There are activities within DOD. For example, DOD has a process whereby they get people to collaborate on, say, Windows 7. DISA wants to go ahead and put together a security model for Windows 7. It's a collaborative process. People are all brought together at quarterly meetings, they publish what they are going to do, they ask for comments, so on and so forth. So, there are formal mechanisms like that.

Once you establish a community of interest and people say, “Hey, this is great, but I am doing something specific,” then those kind of take on a life of their own, and we have spawned activities like that. They are not formal committees, if you will, but they are informal working groups among the agencies.

FEDTECH: You mentioned data center consolidation a little earlier. Can you go into more detail?

MESTROVICH: From DIA’s perspective, this started with something called the DoDIIS [Department of Defense Intelligence Information System] Way Ahead, which was established around 2005–2006. In the past, each individual combatant command had a data center and provided data services and application services for that local community that they had there.

As part of the DoDIIS Way Ahead, the concept was that we were going to focus on providing an enterprise construct for those applications and services. For example, the Special Operations Command may have had a digital production tool for delivering content and products, and that tool might have been totally different than the one the Pacific Command had. The concept was, why don’t we have one tool that is effective for all of the combatant commands, and let’s host that from a central or multiple central locations so that we can scale it up to the needs of the larger community.

That’s really where we have gone with these data center consolidation activities — moving applications and services from multiple smaller data centers into larger enterprise-class data centers. It doesn’t preclude us from needing to offer services closer to the customer — certainly that opportunity exists — but now that we have a virtual environment in our data centers, we can seamlessly move VMs from, say, St. Louis to Tampa, and it doesn’t really matter. The customer doesn’t know the difference.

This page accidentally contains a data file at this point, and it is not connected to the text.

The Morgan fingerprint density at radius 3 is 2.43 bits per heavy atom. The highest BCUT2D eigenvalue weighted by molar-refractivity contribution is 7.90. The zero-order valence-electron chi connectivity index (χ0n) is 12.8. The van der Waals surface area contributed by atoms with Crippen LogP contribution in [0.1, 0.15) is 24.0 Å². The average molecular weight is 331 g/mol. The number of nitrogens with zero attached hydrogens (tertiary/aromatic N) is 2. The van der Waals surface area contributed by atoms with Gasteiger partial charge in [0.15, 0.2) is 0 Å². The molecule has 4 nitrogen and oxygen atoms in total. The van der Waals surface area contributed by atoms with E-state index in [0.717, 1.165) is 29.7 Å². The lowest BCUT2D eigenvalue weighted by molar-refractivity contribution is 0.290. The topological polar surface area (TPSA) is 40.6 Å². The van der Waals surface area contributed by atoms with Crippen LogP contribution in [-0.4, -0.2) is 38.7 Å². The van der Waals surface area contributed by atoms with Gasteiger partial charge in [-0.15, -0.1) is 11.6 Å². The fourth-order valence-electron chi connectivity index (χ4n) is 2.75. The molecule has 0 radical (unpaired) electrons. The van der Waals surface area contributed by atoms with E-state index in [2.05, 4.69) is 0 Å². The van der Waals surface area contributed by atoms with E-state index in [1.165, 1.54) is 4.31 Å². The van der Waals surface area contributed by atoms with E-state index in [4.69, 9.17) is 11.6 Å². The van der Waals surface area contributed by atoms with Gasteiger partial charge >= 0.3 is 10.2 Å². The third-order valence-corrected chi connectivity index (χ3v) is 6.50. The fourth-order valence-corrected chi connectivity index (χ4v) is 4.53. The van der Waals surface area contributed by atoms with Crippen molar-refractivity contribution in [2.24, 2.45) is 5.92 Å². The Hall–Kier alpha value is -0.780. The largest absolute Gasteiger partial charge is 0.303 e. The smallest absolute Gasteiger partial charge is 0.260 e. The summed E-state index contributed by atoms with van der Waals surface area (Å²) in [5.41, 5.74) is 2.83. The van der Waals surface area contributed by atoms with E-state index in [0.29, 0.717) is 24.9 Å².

FEDTECH: DIA started that before OMB mandated that agencies reduce hundreds and hundreds of data centers. Has the OMB mandate affected your efforts at all?

MESTROVICH: I think it certainly gave credence to what we were discussing. It certainly hasn’t hurt our activities in any way, shape or form. As you know, we started the process long before that ever came out, recognizing there was a critical need to go ahead and do that, and so we have been on that path. I can't say it has necessarily harmed the effort in any way. I think it certainly validated the concept.

FEDTECH: How has DIA advanced its use of unified communications?

MESTROVICH: In the past, that video teleconference system and that Voice over IP phone, both on same network, didn’t have the ability to “talk” to one another, so I couldn’t call one from the other. We are at the final phases of upgrading our Voice over IP infrastructure. The last area is the National Capital Region, and once those upgrades are done, we will have the ability to link these two systems together, so that they can call one another. The nice part about that is now I will only have to have one device on a desktop. I don’t have to have two. And my phone can call a Tandberg, and that communication can happen at the voice-only level, because, obviously, the phone doesn’t have a video screen.

The second piece of that is going to be trying to integrate those video teleconferencing systems and Voice over IP systems into our computer desktops, whether they are thick clients or thin clients. Once we kind of finish our rollout of the thin clients, we will delve more deeply into making that integration possible.

FEDTECH: Have you started planning that yet?